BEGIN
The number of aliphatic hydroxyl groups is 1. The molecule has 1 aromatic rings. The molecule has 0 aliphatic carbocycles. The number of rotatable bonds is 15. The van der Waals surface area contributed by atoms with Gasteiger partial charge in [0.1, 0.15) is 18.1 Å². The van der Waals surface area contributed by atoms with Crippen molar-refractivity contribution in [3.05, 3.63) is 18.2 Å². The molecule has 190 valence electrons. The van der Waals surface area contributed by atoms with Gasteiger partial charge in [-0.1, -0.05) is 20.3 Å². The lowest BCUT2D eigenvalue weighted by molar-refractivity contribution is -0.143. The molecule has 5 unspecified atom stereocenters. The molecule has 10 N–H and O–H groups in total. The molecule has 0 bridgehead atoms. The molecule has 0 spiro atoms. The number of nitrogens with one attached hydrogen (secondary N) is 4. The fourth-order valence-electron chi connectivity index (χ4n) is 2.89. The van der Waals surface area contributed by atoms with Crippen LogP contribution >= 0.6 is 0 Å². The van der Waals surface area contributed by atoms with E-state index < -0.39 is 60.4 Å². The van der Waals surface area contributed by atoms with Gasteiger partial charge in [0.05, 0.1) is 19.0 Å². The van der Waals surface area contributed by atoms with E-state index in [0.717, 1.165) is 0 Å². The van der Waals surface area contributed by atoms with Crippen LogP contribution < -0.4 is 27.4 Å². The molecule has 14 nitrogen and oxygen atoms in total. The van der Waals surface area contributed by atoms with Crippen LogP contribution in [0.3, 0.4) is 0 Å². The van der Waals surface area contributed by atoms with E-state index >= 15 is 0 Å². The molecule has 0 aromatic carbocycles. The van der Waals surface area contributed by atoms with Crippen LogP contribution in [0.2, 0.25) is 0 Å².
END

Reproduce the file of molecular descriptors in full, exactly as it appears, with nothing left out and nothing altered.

The number of aliphatic hydroxyl groups is 1. The molecule has 1 aromatic rings. The molecule has 0 aliphatic carbocycles. The number of rotatable bonds is 15. The van der Waals surface area contributed by atoms with Gasteiger partial charge in [0.1, 0.15) is 18.1 Å². The van der Waals surface area contributed by atoms with Crippen molar-refractivity contribution in [3.05, 3.63) is 18.2 Å². The molecule has 190 valence electrons. The van der Waals surface area contributed by atoms with Gasteiger partial charge in [-0.1, -0.05) is 20.3 Å². The lowest BCUT2D eigenvalue weighted by molar-refractivity contribution is -0.143. The molecule has 5 unspecified atom stereocenters. The molecule has 10 N–H and O–H groups in total. The molecule has 0 bridgehead atoms. The molecule has 0 spiro atoms. The number of nitrogens with one attached hydrogen (secondary N) is 4. The fourth-order valence-electron chi connectivity index (χ4n) is 2.89. The van der Waals surface area contributed by atoms with Crippen LogP contribution >= 0.6 is 0 Å². The van der Waals surface area contributed by atoms with E-state index < -0.39 is 60.4 Å². The van der Waals surface area contributed by atoms with Gasteiger partial charge in [0.05, 0.1) is 19.0 Å². The van der Waals surface area contributed by atoms with E-state index in [0.717, 1.165) is 0 Å². The van der Waals surface area contributed by atoms with Crippen LogP contribution < -0.4 is 27.4 Å². The molecule has 14 nitrogen and oxygen atoms in total. The van der Waals surface area contributed by atoms with Crippen LogP contribution in [0.3, 0.4) is 0 Å². The van der Waals surface area contributed by atoms with E-state index >= 15 is 0 Å². The molecule has 0 aromatic carbocycles. The van der Waals surface area contributed by atoms with Crippen LogP contribution in [0.2, 0.25) is 0 Å².